Different to the surges of Austfonna Basin 3 and Negribreen, the marine-terminating glaciers Tunabreen (Fig. 6e) and Strongbreen (Fig. 6f) showed no phase of multi-year acceleration prior to the main rapid acceleration phase. On Tunabreen, the recent surge lasted only 2 years (autumn 2016–autumn 2018) and terminated with a more abrupt deceleration rather than a protracted slowdown, which is more similar to surges in other mountain regions such as Alaska or the Karakoram. However, the maximum velocities of  6 m d−1 during the melt season in 2017 are relatively low in comparison to surging glaciers in other regions (Murray et al., 2003b). Additionally, at Tunabreen we do not find any clear seasonal velocity pattern during the pre- and post-surge phases. The special characteristics of the surge of Tunabreen with its short duration, the relatively low maximum velocities and the absence of a clear seasonal velocity pattern may be linked to its short temporal distance to the glacier's last surge in 2004 (Flink et al., 2015). Whereas the velocity time series of Negribreen and Tunabreen show that the surges initiated in the lower areas of the glacier and then spread upstream, for Strongbreen the time series reveals that the surge started from the upper areas, followed by a surge front of fast-moving ice propagating down the glacier. The latter is similar to what is reported for surges of land-terminating glaciers in Svalbard (Hagen, 1987; Murray et al., 1998), Alaska (Kamb et al., 1985) and the Karakoram (Quincey et al., 2011).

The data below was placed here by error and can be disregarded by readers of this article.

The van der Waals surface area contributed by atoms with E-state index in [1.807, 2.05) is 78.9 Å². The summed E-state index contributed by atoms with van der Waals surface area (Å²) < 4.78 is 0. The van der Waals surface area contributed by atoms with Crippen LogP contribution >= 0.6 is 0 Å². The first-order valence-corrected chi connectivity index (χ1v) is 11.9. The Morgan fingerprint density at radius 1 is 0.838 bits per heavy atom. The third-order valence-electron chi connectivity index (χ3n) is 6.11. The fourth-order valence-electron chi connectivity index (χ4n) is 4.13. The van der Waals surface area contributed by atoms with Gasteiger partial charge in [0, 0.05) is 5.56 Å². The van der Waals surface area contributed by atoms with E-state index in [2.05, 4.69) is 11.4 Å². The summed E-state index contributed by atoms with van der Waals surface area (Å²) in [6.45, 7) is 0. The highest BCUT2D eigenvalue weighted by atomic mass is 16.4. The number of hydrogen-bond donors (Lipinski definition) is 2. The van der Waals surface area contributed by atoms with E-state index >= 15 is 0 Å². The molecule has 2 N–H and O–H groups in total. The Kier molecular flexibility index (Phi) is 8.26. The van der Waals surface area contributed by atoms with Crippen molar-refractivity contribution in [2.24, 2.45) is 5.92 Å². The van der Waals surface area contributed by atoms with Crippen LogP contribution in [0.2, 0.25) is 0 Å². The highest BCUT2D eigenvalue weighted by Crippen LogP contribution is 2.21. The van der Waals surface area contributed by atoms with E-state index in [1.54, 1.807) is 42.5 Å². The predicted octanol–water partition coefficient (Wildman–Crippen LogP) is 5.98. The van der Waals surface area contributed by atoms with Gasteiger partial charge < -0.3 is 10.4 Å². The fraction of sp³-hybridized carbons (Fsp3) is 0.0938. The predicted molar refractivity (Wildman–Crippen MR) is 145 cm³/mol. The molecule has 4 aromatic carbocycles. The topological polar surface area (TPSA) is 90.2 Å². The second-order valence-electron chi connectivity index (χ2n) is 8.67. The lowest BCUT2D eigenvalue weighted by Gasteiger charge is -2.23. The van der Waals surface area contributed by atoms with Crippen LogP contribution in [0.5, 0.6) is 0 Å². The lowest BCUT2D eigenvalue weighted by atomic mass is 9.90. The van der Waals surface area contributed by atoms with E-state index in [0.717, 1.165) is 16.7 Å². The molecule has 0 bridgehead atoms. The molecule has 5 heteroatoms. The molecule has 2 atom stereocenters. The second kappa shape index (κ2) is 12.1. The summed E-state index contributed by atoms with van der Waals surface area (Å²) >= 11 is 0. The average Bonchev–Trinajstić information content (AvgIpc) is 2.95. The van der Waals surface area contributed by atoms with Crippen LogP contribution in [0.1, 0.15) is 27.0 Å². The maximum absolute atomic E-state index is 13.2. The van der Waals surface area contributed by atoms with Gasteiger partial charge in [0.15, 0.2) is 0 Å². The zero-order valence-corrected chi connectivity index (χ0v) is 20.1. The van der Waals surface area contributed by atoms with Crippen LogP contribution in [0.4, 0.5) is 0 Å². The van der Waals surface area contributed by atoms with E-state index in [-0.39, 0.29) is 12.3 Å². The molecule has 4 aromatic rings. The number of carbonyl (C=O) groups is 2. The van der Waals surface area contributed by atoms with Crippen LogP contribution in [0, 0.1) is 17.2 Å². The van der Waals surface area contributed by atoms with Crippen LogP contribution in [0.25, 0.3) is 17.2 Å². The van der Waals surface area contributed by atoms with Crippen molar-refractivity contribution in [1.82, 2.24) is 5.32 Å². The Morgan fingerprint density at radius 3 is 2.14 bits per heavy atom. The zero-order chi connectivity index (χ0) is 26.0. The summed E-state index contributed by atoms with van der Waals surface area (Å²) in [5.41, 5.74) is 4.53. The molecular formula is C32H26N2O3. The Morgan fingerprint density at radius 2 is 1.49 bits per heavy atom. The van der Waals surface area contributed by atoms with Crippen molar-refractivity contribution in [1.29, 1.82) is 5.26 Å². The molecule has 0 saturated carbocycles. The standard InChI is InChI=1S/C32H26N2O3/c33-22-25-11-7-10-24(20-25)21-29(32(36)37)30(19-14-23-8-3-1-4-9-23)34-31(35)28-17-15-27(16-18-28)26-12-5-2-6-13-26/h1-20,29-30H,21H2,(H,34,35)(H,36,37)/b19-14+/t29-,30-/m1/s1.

For Bodleybreen (Fig. 6b), our velocity time series documents a characteristic seasonal cycle of relatively stable velocities during winter, rapid deceleration in late spring (May/June) with minimum frontal velocities of  0.5 m d−1 in August/September, followed by a rapid acceleration that re-gains a winter velocity level of  2 m d−1 until December. The velocity pattern is very similar to the “type-3” pattern of glaciers in Greenland identified by Moon et al. (2014) and Vijay et al. (2019). This velocity pattern is associated with a seasonal switch between active (efficient) and inactive (inefficient) subglacial meltwater drainage channels: active subglacial drainage channels develop quickly close to the onset of the melt season, and meltwater is efficiently drained, causing both rapid subglacial water pressure and ice velocity decrease in summer. During autumn and winter, drainage channels close and become inactive likely due to viscous deformation, leading to re-acceleration in response to water pressure buildup caused by different possible water sources, such as, for example, basal meltwater infiltrating ocean water, summer meltwater retained in the firn and ice body (Vijay et al., 2019), and rainfall (Schellenberger et al., 2015).